Semi-quantitative analyses of phases detected in D2-220 were not possible due to the absence of trabzonite data in the respective databases

α, α-dicalcium silicate hydrate (α-C2SH); A, akermanite (C2MS2); B, brownmillerite (C4AF); C, calcite (C\(\overline{\text{C}}\)); D, dolomite (CM\(\overline{\text{C}}\) 2); E, ettringite (C6A\(\overline{\text{S}}\) 3H32); H, hatrurite (C3S); Hi, hibschite (C–A–S–H); I, hillebrandite (C2SH); J, jaffeite (C6S2H3); K, katoite (C–A–S–H); Ki, killalaite (C–S–H); L, larnite (β-C2S); M, merwinite (MC3S2); Mc, calcium aluminium hydroxide carbonate hydrate (C4A\(\overline{\text{C}}\)H10); P, portlandite (CH); R, calcium silicate hydroxide (C5S2H); Q, quartz (S); S, scawtite (C7S6 \(\overline{\text{C}}\)H2); T, tobermorite (C5S6H5); Tr, trabzonite (C4S3H2); V, vaterite (C\(\overline{\text{C}}\)); Z, zoisite (C–A–S–H)

The amount of unreacted clinker minerals, C3S, C2S and C4AF, decreased when compared the corresponding peaks intensities of standardly cured samples with those submitted to autoclaving. In the case of D2 (15 mass% of SF) and quaternary D4 compositions, the amount of clinker minerals did not decrease considerably until the curing at 2.0 MPa (220 °C) was applied. Regarding the composition D2, intensities of corresponding peaks even point out the higher amount of unreacted minerals in the sample cured under softer hydrothermal conditions than in standardly cured sample.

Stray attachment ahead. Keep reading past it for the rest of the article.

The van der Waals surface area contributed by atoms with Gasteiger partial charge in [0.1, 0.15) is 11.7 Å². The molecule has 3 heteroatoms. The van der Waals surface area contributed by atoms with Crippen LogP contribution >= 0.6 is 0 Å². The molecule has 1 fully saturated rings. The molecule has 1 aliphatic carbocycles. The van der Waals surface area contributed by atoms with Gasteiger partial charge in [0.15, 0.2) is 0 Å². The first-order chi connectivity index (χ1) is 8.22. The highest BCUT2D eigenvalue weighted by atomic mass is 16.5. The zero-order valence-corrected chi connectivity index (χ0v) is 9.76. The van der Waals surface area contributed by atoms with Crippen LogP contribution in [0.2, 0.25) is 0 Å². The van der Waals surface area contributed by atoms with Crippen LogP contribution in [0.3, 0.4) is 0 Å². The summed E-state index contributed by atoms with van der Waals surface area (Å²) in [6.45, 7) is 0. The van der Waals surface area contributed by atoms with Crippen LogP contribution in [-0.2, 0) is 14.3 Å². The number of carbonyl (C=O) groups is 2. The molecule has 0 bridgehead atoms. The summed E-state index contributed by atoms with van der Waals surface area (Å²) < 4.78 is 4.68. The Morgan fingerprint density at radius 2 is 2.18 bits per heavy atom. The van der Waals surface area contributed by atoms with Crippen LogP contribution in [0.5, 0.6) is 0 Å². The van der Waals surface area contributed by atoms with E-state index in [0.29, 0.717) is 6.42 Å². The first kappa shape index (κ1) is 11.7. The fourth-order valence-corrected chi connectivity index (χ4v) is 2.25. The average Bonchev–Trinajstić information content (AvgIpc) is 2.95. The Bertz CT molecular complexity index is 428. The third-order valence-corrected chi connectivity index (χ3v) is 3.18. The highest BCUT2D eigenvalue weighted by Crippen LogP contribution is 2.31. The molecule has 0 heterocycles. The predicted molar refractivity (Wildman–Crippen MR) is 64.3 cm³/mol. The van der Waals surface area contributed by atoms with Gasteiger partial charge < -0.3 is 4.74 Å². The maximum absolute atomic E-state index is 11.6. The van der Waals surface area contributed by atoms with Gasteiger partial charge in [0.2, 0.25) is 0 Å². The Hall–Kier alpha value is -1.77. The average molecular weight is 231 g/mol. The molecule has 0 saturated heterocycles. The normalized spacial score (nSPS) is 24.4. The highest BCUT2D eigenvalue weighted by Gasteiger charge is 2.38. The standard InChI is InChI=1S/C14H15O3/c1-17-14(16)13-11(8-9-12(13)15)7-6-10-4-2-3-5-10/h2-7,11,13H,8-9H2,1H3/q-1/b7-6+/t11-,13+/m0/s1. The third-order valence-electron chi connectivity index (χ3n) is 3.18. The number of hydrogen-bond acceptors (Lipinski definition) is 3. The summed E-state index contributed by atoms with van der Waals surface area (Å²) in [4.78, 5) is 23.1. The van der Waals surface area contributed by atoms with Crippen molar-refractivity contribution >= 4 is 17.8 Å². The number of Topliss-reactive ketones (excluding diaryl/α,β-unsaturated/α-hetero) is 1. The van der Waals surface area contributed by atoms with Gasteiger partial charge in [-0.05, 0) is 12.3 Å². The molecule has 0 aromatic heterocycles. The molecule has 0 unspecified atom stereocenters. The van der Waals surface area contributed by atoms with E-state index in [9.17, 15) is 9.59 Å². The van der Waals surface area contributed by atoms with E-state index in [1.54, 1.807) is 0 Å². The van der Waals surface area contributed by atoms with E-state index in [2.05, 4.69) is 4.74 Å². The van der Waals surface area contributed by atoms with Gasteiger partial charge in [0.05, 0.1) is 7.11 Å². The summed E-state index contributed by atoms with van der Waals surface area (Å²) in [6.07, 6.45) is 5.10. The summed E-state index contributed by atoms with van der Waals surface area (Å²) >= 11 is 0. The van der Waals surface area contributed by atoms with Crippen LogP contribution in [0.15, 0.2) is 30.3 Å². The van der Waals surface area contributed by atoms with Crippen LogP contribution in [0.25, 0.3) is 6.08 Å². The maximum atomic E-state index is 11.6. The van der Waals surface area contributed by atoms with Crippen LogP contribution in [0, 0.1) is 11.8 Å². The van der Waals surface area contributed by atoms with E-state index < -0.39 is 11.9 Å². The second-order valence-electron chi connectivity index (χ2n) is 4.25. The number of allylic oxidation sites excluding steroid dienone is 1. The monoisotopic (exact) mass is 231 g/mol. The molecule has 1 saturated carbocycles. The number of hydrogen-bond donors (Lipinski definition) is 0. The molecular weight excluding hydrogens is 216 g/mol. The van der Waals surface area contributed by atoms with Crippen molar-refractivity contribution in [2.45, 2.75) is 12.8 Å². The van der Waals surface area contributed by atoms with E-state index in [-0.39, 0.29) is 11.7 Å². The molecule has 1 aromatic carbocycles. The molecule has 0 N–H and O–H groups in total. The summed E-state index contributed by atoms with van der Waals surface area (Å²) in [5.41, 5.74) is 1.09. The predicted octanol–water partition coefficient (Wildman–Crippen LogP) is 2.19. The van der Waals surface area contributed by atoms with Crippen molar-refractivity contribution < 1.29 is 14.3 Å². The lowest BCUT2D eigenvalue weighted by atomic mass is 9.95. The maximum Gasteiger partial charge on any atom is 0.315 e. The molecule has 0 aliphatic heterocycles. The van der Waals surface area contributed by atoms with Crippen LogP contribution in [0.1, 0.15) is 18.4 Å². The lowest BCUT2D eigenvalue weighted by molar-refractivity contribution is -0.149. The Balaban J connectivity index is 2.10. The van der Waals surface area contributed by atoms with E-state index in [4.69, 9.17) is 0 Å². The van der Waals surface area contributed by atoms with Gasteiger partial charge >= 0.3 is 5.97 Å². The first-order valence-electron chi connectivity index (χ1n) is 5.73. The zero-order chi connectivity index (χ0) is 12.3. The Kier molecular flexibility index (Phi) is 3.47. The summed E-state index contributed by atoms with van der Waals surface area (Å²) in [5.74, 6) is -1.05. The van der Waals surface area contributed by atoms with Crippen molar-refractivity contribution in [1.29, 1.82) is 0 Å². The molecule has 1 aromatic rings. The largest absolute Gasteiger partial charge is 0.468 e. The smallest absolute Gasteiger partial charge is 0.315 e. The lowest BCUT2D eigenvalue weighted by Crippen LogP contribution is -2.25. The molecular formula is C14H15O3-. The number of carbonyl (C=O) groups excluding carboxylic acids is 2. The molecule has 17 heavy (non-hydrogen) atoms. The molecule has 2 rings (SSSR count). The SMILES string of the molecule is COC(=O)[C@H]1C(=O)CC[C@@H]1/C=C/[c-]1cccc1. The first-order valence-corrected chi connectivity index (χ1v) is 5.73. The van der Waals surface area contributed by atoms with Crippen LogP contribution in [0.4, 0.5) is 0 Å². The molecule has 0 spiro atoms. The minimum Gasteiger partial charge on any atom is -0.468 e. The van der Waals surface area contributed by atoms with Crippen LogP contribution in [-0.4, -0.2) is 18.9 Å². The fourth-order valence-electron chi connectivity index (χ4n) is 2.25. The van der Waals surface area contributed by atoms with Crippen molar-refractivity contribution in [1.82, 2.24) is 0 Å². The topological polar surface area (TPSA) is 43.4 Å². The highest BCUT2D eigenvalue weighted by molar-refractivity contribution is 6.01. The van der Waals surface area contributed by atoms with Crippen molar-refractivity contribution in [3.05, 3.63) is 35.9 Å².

All the prepared samples contained two carbonates: dolomite (CaMg(CO3)2, CM\(\overline{\text{C}}\) 2) and calcite (CaCO3, C\(\overline{\text{C}}\)). In addition to calcite, also calcium carbonate in the vaterite polymorph was detected. The presence of vaterite was proved by XRD only in referential D0 and D1 (15 mass% of MK) compositions cured under standard conditions as well as at 2.0 MPa (220 °C).